Yesterday we looked at the evolution of GetGlue, a service that allows you to "check in" to TV shows, movies, music, and more.

One of the striking things about GetGlue is how it has used cutting edge web technologies (recommendations, Semantic Web) to build a future-proof foundation. And how it has taken advantage of currently hot platforms (like iPhone and iPad), while also targeting future platforms (like Internet TV). In Part 2 of our interview with Alex Iskold, the founder and CEO of GetGlue, we find out how he's steered his company towards the future. We also find out what other trends Alex Iskold is tracking currently.

Semantic Web

RWW: You were very early to spot some major trends that were happening, like Semantic Web and recommendation technologies. Can you tell us about how you've implemented the theory that you've written about in the past - what's worked, what hasn't worked and the lessons learned. For example, the Semantic Web. You've written a lot about that. Some of the things you've implemented probably haven't worked out quite as well as you may have thought they would, while other things may have worked really well...

"We developed a whole bunch of semantic web bits and they're inside the product."

Alex Iskold: There is a big validation inside GetGlue of these things that I've always talked about. There are the semantic bits and they're very important. To give you an example, here's something that is both really basic but also very striking: GetGlue widgets on partner sites.

To put a widget on the official Dexter web site, all they need to do is drop the widget in. They don't need to tell Glue what show it is - the widget will just know. For our competitors, this is actually a big barrier. They cannot do this, period. For us there is a simple tag, which we've developed over the years, that allows us to make it completely seamless for people to install our widget.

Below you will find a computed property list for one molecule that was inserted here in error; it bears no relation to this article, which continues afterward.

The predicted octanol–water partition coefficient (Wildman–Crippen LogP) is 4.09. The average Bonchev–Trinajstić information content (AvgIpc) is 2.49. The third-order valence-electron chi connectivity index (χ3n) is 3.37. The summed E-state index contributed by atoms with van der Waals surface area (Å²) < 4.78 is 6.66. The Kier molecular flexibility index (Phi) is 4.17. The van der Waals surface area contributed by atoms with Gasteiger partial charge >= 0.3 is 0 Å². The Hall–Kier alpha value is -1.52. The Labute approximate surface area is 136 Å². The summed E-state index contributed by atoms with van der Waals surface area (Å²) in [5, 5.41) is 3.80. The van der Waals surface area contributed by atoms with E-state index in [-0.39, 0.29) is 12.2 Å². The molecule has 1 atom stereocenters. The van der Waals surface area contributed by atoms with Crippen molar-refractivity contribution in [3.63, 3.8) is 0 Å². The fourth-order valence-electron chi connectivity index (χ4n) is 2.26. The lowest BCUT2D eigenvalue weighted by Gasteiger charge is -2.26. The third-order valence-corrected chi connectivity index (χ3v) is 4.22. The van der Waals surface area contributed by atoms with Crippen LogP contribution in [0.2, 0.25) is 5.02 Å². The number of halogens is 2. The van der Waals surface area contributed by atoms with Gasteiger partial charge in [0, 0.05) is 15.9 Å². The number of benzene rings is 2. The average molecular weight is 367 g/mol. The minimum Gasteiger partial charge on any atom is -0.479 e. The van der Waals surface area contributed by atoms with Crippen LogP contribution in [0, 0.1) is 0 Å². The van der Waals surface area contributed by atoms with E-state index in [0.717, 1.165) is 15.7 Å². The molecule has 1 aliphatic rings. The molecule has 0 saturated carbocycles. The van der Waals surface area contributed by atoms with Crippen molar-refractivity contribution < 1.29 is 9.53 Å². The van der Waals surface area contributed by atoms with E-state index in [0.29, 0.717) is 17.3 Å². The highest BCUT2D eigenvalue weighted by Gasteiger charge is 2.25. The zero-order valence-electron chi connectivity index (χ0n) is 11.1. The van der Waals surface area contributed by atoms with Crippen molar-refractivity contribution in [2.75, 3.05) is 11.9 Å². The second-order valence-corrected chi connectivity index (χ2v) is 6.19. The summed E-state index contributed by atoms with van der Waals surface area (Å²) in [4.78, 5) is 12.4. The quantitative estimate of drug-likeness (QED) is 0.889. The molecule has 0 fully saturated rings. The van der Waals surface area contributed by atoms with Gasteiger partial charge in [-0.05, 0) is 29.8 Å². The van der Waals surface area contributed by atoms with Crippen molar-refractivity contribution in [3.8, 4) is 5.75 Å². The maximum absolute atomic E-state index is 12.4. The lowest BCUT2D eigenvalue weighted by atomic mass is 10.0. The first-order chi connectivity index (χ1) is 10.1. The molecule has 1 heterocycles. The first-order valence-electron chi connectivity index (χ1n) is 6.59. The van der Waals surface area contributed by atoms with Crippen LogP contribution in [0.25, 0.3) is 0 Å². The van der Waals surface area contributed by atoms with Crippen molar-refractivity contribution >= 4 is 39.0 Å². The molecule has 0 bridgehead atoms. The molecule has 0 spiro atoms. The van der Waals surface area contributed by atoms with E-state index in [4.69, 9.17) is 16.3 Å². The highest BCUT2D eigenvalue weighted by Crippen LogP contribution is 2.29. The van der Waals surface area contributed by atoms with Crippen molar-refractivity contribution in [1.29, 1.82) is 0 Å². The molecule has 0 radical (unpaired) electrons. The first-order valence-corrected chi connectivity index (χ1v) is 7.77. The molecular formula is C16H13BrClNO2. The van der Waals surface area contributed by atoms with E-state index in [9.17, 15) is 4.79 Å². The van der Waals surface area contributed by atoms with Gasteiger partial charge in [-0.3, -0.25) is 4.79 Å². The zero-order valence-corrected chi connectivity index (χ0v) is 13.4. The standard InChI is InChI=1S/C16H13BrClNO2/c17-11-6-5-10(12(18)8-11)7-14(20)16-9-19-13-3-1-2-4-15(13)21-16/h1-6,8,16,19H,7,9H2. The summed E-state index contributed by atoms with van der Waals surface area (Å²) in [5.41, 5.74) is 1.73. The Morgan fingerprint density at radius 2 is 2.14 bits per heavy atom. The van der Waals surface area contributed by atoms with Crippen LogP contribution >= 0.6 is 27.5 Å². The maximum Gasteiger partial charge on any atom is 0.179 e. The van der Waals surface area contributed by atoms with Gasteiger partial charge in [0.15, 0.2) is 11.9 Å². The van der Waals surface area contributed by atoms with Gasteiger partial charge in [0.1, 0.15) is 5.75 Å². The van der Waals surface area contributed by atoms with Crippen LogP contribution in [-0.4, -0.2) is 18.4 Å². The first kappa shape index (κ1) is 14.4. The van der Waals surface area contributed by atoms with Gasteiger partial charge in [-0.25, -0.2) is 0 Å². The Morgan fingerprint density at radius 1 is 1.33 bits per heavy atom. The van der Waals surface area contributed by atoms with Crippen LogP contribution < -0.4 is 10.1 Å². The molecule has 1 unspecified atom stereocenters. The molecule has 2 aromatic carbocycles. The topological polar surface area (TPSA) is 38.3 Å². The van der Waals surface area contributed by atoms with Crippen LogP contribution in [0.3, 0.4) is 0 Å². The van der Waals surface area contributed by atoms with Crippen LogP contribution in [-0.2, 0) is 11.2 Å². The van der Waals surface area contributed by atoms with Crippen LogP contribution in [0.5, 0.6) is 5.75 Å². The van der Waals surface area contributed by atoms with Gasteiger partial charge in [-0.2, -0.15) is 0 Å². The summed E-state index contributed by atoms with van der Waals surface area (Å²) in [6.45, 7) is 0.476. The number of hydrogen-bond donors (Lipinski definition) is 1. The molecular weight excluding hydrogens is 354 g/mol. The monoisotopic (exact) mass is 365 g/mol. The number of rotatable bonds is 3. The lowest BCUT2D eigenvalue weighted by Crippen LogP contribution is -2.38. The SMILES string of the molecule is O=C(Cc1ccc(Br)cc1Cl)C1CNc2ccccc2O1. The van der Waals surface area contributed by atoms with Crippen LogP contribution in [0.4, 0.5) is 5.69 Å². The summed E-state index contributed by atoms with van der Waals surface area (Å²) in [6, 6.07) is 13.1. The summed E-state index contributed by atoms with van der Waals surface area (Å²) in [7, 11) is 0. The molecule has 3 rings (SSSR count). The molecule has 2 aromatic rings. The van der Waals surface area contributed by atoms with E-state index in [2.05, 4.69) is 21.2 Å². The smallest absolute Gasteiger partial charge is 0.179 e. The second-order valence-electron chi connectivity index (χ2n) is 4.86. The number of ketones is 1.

We developed a whole bunch of semantic web bits and they're in there [inside the product]. Our system has a unique identity for each show, for each group, for each movie. There's only one version of [each show/movie etc] and that's pretty powerful, because it makes the taste graph unique and complete. Versus if you were to have fragments [of information] then it's a bad user experience, because everybody's looking at a different thing. And then you can't do any analytics, it's just a mess. So that's why we have semantic web bits.


RWW: How about recommendation technologies, which you've written about before on our site. How have you implemented the theory in GetGlue?

"We want people to take all of these crazy algorithms that we've got for granted."

Alex Iskold: Recommendations are very much part of what our users really enjoy. You go and you sign up with GetGlue, you click a bunch of things that you like and then every week we will go and look up a set of new movies, new books, new music - and we'll rank it just for you. We'll say "Hey, because you liked these five movies, this new movie that's coming out this week is probably going to be interesting to you." And people absolutely love that. It's powerful and it's also taken for granted. But there's a lot of heavy lifting to do that. To basically filter all of this for people. There's a lot of computing power and a lot of algorithms running.